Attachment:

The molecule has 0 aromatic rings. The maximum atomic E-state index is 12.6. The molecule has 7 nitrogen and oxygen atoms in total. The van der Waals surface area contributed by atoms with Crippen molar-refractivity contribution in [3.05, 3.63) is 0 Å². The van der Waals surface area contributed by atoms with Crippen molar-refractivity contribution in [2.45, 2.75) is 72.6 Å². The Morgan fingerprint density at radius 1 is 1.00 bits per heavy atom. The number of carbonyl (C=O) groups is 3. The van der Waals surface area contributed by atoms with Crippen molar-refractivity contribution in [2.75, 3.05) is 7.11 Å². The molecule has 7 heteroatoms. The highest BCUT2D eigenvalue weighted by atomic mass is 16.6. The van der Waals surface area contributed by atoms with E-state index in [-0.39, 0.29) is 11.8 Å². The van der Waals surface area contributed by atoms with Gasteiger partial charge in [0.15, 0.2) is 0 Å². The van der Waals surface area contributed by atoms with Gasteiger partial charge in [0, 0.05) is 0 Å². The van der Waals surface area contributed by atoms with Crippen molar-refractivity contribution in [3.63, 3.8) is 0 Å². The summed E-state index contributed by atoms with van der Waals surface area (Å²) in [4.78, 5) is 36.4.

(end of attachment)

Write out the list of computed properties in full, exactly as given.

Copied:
The molecule has 0 aromatic rings. The maximum atomic E-state index is 12.6. The molecule has 7 nitrogen and oxygen atoms in total. The van der Waals surface area contributed by atoms with Crippen molar-refractivity contribution in [3.05, 3.63) is 0 Å². The van der Waals surface area contributed by atoms with Crippen molar-refractivity contribution in [2.45, 2.75) is 72.6 Å². The Morgan fingerprint density at radius 1 is 1.00 bits per heavy atom. The number of carbonyl (C=O) groups is 3. The van der Waals surface area contributed by atoms with Crippen molar-refractivity contribution in [2.75, 3.05) is 7.11 Å². The molecule has 7 heteroatoms. The highest BCUT2D eigenvalue weighted by atomic mass is 16.6. The van der Waals surface area contributed by atoms with E-state index in [-0.39, 0.29) is 11.8 Å². The van der Waals surface area contributed by atoms with Gasteiger partial charge in [0.15, 0.2) is 0 Å². The van der Waals surface area contributed by atoms with Gasteiger partial charge in [0, 0.05) is 0 Å². The van der Waals surface area contributed by atoms with Crippen molar-refractivity contribution in [3.63, 3.8) is 0 Å². The summed E-state index contributed by atoms with van der Waals surface area (Å²) in [4.78, 5) is 36.4.